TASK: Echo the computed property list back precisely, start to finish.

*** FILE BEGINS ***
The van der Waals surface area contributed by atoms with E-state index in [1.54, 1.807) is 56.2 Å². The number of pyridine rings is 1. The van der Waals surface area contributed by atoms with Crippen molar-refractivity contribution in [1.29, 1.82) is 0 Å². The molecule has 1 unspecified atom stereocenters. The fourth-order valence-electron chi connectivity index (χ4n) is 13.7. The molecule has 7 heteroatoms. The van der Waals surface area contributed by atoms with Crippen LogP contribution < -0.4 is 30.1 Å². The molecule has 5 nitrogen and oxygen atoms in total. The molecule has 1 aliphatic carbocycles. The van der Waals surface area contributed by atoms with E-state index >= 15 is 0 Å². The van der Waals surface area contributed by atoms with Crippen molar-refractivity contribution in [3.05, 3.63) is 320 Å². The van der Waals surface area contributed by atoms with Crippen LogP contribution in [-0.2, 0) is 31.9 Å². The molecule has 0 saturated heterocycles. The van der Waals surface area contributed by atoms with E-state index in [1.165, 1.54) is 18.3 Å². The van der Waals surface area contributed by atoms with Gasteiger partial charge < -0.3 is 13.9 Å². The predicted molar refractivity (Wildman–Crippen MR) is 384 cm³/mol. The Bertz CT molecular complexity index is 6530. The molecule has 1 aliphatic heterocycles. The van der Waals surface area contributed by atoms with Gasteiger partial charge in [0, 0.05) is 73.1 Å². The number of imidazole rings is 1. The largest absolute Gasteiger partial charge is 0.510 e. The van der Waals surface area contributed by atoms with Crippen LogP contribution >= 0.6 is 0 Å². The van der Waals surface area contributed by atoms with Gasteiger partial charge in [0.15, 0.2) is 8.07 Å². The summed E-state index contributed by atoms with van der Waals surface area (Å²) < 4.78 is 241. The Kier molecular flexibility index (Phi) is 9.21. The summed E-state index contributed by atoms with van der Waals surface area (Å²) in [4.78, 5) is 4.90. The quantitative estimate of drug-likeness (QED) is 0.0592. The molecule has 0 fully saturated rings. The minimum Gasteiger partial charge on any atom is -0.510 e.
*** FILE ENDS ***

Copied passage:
The van der Waals surface area contributed by atoms with E-state index in [1.54, 1.807) is 56.2 Å². The number of pyridine rings is 1. The van der Waals surface area contributed by atoms with Crippen molar-refractivity contribution in [1.29, 1.82) is 0 Å². The molecule has 1 unspecified atom stereocenters. The fourth-order valence-electron chi connectivity index (χ4n) is 13.7. The molecule has 7 heteroatoms. The van der Waals surface area contributed by atoms with Crippen LogP contribution < -0.4 is 30.1 Å². The molecule has 5 nitrogen and oxygen atoms in total. The molecule has 1 aliphatic carbocycles. The van der Waals surface area contributed by atoms with E-state index >= 15 is 0 Å². The van der Waals surface area contributed by atoms with Crippen molar-refractivity contribution in [3.05, 3.63) is 320 Å². The van der Waals surface area contributed by atoms with Crippen LogP contribution in [-0.2, 0) is 31.9 Å². The molecule has 0 saturated heterocycles. The van der Waals surface area contributed by atoms with E-state index in [1.165, 1.54) is 18.3 Å². The van der Waals surface area contributed by atoms with Gasteiger partial charge < -0.3 is 13.9 Å². The predicted molar refractivity (Wildman–Crippen MR) is 384 cm³/mol. The Bertz CT molecular complexity index is 6530. The molecule has 1 aliphatic heterocycles. The van der Waals surface area contributed by atoms with Gasteiger partial charge in [0, 0.05) is 73.1 Å². The number of imidazole rings is 1. The largest absolute Gasteiger partial charge is 0.510 e. The van der Waals surface area contributed by atoms with Crippen LogP contribution >= 0.6 is 0 Å². The van der Waals surface area contributed by atoms with Gasteiger partial charge in [0.15, 0.2) is 8.07 Å². The summed E-state index contributed by atoms with van der Waals surface area (Å²) < 4.78 is 241. The Kier molecular flexibility index (Phi) is 9.21. The summed E-state index contributed by atoms with van der Waals surface area (Å²) in [4.78, 5) is 4.90. The quantitative estimate of drug-likeness (QED) is 0.0592. The molecule has 0 fully saturated rings. The minimum Gasteiger partial charge on any atom is -0.510 e.